From Wikipedia, the free encyclopedia
Chinese name
Traditional Chinese內功
Literal meaninginternal strength or skill

Neigong (internal strength[1] or internal skill[2]), also spelled nei kung, neigung, or nae gong, refers to a series of internal changes that a practitioner goes through when following the path to Dao, and these changes may be achieved through practices including qigong or tai chi.[3] Neigong is also associated with xingyi quan.[4]

Neigong practice is normally associated with the so-called "soft style", "internal" or neijia Chinese martial arts, as opposed to the category known as waigong 外功 or "external skill" which is historically associated with Shaolin kung fu or the so-called "hard style", "external" or waijia Chinese martial arts.[citation needed] Both have many different schools, disciplines and practices and historically there has been mutual influence between the two and distinguishing precisely between them differs from school to school.[citation needed]

Internal martial arts[edit]

The Neijing Tu (simplified Chinese: 內经图; traditional Chinese: 內經圖; pinyin: Nèijīng tú) is a Daoist "inner landscape" diagram of the human body illustrating neidan "Internal alchemy", Wu Xing, Yin and Yang, and Chinese mythology.

The martial art school of neigong emphasises training the coordination of the individual's body with the breath, known as "the harmonisation of the inner and outer energy (內外合一)", creating a basis for a particular school's method of utilising power and technique.

Neigong exercises that are part of the neijia tradition involve cultivating physical stillness and or conscious (deliberate) movement, designed to produce relaxation or releasing of muscular tension combined with special breathing techniques such as the "tortoise" or "reverse" methods. The fundamental purpose of this process is to develop a high level of coordination, concentration and technical skill that is known in the martial arts world as neijin (內勁). The ultimate purpose of this practice is for the individual to become at one with heaven or the Dao (天人合一). As Zhuang Zhou stated, "Heaven, earth and I are born of one, and I am at one with all that exists (天地與我並生, 萬物與我唯一)".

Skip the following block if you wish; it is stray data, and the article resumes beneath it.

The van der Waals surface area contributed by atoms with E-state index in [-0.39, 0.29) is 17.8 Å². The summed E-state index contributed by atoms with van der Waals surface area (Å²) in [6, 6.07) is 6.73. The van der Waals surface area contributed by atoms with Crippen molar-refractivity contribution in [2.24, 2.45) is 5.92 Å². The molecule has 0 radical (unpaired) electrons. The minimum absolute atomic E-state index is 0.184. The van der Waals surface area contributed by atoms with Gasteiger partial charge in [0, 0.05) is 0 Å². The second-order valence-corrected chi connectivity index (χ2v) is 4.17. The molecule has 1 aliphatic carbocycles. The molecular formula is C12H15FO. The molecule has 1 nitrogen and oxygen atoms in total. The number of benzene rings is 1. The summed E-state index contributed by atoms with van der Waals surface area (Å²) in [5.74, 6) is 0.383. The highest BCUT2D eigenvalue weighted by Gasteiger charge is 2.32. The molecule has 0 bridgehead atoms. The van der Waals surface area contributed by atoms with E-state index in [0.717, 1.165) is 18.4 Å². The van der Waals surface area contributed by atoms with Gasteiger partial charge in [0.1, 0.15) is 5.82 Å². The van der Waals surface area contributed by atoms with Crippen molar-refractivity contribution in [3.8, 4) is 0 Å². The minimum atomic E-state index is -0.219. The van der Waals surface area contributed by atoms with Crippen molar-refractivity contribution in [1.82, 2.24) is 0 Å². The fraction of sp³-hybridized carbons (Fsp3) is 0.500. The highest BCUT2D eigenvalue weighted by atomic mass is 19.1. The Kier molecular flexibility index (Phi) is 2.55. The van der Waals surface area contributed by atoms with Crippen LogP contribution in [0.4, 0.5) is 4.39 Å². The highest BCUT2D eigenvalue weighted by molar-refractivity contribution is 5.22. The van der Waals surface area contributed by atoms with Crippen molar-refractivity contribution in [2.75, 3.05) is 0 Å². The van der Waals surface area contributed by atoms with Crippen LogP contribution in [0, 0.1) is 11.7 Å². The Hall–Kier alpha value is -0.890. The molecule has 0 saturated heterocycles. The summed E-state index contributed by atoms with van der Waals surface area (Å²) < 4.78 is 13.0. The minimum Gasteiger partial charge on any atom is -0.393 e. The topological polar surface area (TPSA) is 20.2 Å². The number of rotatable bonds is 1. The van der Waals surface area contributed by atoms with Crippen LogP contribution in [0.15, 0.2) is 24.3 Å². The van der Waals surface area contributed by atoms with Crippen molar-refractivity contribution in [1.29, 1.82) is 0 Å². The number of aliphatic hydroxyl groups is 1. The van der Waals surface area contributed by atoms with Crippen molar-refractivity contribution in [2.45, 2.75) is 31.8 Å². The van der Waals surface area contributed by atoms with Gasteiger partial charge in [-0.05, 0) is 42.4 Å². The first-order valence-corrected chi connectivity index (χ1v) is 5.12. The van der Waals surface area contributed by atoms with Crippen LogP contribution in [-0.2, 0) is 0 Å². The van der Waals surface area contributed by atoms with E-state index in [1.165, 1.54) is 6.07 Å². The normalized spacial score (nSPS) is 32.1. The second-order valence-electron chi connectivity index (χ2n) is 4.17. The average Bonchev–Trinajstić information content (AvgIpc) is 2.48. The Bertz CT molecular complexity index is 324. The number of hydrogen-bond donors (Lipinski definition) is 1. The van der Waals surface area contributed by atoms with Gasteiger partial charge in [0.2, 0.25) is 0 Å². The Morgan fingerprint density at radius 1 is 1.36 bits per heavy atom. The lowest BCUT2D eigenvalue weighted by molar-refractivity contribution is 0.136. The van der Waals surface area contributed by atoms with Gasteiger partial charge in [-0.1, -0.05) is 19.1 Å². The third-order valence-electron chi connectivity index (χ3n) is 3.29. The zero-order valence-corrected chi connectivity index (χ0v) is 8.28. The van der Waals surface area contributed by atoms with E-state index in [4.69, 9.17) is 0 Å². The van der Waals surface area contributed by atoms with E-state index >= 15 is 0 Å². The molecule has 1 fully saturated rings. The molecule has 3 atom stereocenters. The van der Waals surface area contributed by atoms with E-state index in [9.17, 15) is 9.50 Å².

Martial neigong is about developing internal power. One way to possibly achieve this is to train particular exercises regularly where the breath is matched with movements of blood or to effect the movement of blood throughout the body. Through these exercises it can be possible to move the blood to a particular area during a particular movement to have a particular result. One of the benefits of martial neigong exercises is the relaxation of blood vessels, nerves, muscles and sinews to help the body move more freely. With the body moving freely and an excess of blood moving to a particular area with little or no effort, the practitioner can possibly develop many benefits. These benefits may include:

  • faster recovery from injury to the hands
  • an ability to hit with more force
  • an ability to move faster (speed is crucial in martial arts)
  • the health benefits of being relaxed
  • an increase in connection to your legs, spine, arms and head
  • increased stamina
  • increased athletic ability and health
  • regulation of blood pressure